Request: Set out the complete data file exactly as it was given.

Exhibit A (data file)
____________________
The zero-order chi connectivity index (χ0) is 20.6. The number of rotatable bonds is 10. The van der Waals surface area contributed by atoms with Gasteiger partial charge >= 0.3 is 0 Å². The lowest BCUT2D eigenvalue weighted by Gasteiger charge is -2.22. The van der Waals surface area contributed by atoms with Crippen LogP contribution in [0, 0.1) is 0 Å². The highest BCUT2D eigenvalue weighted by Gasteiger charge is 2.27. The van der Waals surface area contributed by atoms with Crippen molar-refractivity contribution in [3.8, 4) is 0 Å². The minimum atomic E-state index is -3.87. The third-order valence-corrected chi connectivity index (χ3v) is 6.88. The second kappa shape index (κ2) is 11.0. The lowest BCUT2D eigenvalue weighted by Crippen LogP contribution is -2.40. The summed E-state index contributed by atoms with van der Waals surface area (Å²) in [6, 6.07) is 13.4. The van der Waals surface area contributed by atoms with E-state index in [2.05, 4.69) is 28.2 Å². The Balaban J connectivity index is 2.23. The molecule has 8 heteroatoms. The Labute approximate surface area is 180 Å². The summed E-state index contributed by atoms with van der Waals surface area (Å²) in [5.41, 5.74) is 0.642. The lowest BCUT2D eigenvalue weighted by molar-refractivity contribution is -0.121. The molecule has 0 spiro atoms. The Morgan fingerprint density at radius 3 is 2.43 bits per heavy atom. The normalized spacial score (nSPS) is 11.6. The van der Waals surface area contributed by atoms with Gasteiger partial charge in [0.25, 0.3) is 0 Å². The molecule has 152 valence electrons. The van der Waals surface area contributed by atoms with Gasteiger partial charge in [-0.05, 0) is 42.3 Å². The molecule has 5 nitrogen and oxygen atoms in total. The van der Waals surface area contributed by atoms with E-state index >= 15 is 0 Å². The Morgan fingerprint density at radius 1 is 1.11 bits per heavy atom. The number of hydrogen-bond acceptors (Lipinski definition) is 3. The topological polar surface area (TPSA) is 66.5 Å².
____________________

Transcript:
The zero-order chi connectivity index (χ0) is 20.6. The number of rotatable bonds is 10. The van der Waals surface area contributed by atoms with Gasteiger partial charge >= 0.3 is 0 Å². The lowest BCUT2D eigenvalue weighted by Gasteiger charge is -2.22. The van der Waals surface area contributed by atoms with Crippen LogP contribution in [0, 0.1) is 0 Å². The highest BCUT2D eigenvalue weighted by Gasteiger charge is 2.27. The van der Waals surface area contributed by atoms with Crippen molar-refractivity contribution in [3.8, 4) is 0 Å². The minimum atomic E-state index is -3.87. The third-order valence-corrected chi connectivity index (χ3v) is 6.88. The second kappa shape index (κ2) is 11.0. The lowest BCUT2D eigenvalue weighted by Crippen LogP contribution is -2.40. The summed E-state index contributed by atoms with van der Waals surface area (Å²) in [6, 6.07) is 13.4. The van der Waals surface area contributed by atoms with E-state index in [2.05, 4.69) is 28.2 Å². The Balaban J connectivity index is 2.23. The molecule has 8 heteroatoms. The Labute approximate surface area is 180 Å². The summed E-state index contributed by atoms with van der Waals surface area (Å²) in [5.41, 5.74) is 0.642. The lowest BCUT2D eigenvalue weighted by molar-refractivity contribution is -0.121. The molecule has 0 spiro atoms. The Morgan fingerprint density at radius 3 is 2.43 bits per heavy atom. The normalized spacial score (nSPS) is 11.6. The van der Waals surface area contributed by atoms with Gasteiger partial charge in [0.25, 0.3) is 0 Å². The molecule has 152 valence electrons. The van der Waals surface area contributed by atoms with Gasteiger partial charge in [-0.05, 0) is 42.3 Å². The molecule has 5 nitrogen and oxygen atoms in total. The van der Waals surface area contributed by atoms with E-state index >= 15 is 0 Å². The Morgan fingerprint density at radius 1 is 1.11 bits per heavy atom. The number of hydrogen-bond acceptors (Lipinski definition) is 3. The topological polar surface area (TPSA) is 66.5 Å².